Botrytis cinerea is a ubiquitous pathogen with a very wide host range and can persist in the greenhouse year-round, on living or dead tissue, as mycelium (fungal hyphal tissue, visible as a white to gray colored growth), conidia (reproductive stage of the fungus visible as gray, dusty spores) or sclerotia (hardened fungal hyphal tissue visible as tiny, black, round balls). The fungus produces a large amount of spores that are dispersed in the greenhouse via air currents. Any activity in the greenhouse can trigger spore release. Under conditions of cool temperatures, relative humidity at or above 85 percent, little or no air circulation or free water on the leaf surface, the spores land on the plant surface, germinate and penetrate the host plant. The optimum temperature for spore germination is 72–77°F (22–25°C). Germinating spores rarely penetrate actively growing tissue directly. However, penetration of actively growing tissue can take place through wounds. Cutting stubs are particularly susceptible to gray mold infections. Symptoms will appear on infected plants within a few days. If left unchecked, the fungus will grow and sporulate, and the newly produced spores will be the source of infection for other hosts in the greenhouse. The fungus can also be a post-harvest problem, becoming established at temperatures of 32–50°F (0–10°C).

Disease Management

Botrytis gray mold is often considered a disease of bad management. Appropriate crop management techniques and manipulation of the greenhouse environment can reduce the impact of this disease, in most cases without the need of fungicide applications.

Cultural Practices

Sanitation practices before, during and after each cropping cycle are the first important steps to achieve good control. Plants with wounds should be removed from the greenhouse, as the wound is the perfect environment for the fungus to initiate the infection process. Petals falling from hanging basket plants may encourage the growth of the fungus on plants at ground level. Senescing flowers, leaves and infected plant material should be removed from the greenhouse so that they are not a source of inoculum for the rest of the house. Infected plant material should not be allowed to sit in trash cans within the house as the fungus will continue to grow and sporulate on the dead and dying tissue. Subsequent opening and closing of the trash cans will produce enough air movement to release spores out into the greenhouse.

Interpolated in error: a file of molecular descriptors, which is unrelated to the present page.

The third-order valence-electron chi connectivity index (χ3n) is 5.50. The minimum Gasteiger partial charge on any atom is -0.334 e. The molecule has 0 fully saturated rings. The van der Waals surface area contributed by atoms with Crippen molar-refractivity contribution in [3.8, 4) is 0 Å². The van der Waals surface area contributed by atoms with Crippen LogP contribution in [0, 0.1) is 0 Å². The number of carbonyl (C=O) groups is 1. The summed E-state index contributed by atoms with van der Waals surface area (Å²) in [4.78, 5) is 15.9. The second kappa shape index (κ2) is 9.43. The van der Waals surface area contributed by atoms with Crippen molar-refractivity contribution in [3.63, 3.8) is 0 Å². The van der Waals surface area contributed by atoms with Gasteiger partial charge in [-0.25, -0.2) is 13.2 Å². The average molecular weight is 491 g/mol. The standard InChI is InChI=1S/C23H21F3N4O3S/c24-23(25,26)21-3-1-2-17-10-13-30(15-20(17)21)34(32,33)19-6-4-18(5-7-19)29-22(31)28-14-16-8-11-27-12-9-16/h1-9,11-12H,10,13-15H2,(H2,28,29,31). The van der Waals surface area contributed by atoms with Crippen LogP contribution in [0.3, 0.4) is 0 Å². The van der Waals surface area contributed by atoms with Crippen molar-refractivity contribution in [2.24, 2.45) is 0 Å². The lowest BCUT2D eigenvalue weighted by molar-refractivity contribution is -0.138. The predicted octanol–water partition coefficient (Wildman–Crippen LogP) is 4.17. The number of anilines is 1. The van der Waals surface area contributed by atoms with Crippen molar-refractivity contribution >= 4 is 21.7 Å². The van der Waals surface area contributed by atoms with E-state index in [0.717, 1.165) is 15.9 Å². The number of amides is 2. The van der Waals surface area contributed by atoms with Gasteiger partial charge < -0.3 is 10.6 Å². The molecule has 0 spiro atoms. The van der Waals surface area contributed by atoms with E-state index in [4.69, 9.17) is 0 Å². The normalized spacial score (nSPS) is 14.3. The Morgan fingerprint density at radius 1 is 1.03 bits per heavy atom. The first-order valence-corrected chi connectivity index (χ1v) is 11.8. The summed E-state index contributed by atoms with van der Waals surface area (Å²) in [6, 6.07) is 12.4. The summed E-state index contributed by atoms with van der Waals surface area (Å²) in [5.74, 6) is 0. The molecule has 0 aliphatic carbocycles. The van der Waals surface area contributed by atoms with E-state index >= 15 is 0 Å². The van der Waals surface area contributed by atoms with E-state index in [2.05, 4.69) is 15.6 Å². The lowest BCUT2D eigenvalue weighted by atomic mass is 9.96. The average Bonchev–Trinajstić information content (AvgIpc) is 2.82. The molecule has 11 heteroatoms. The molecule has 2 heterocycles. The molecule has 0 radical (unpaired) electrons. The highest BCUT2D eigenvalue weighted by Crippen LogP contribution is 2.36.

Maintaining an environment within the greenhouse that will not permit the fungus to grow and sporulate is essential for control. To this extent, excellent control can be achieved by keeping the relative humidity below 85 percent. Proper plant spacing is important to allow better air circulation and to reduce relative humidity within the plant canopy. Formation of free moisture on plant surfaces should be avoided, so fans should be used to provide good air movement above the canopy. Overhead watering is discouraged, as the water droplets will cause the spores to become airborne, allowing for further infections to occur.

Chemical Control

A variety of fungicides are available to control gray mold in the greenhouse. However, because some Botrytis populations have developed resistance to certain chemicals, it is recommended not to rely on the use of a single chemical or on multiple chemicals with the same mode of action (check label for FRAC group number). Fungicides with different modes of action can be mixed simultaneously or used in rotation so that the fungus does not develop resistance to one particular chemical. Contact your local OSU Extension educator for the chemical treatment that might be right for your plants.

Biological Control

Several biological control agents are also available and are known to be effective to control gray mold in the greenhouse. These include Bacillus subtilis, Streptomyces lydicus, Streptomyces griseoviridis and Trichoderma harzianum.

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Originally posted Mar 24, 2014.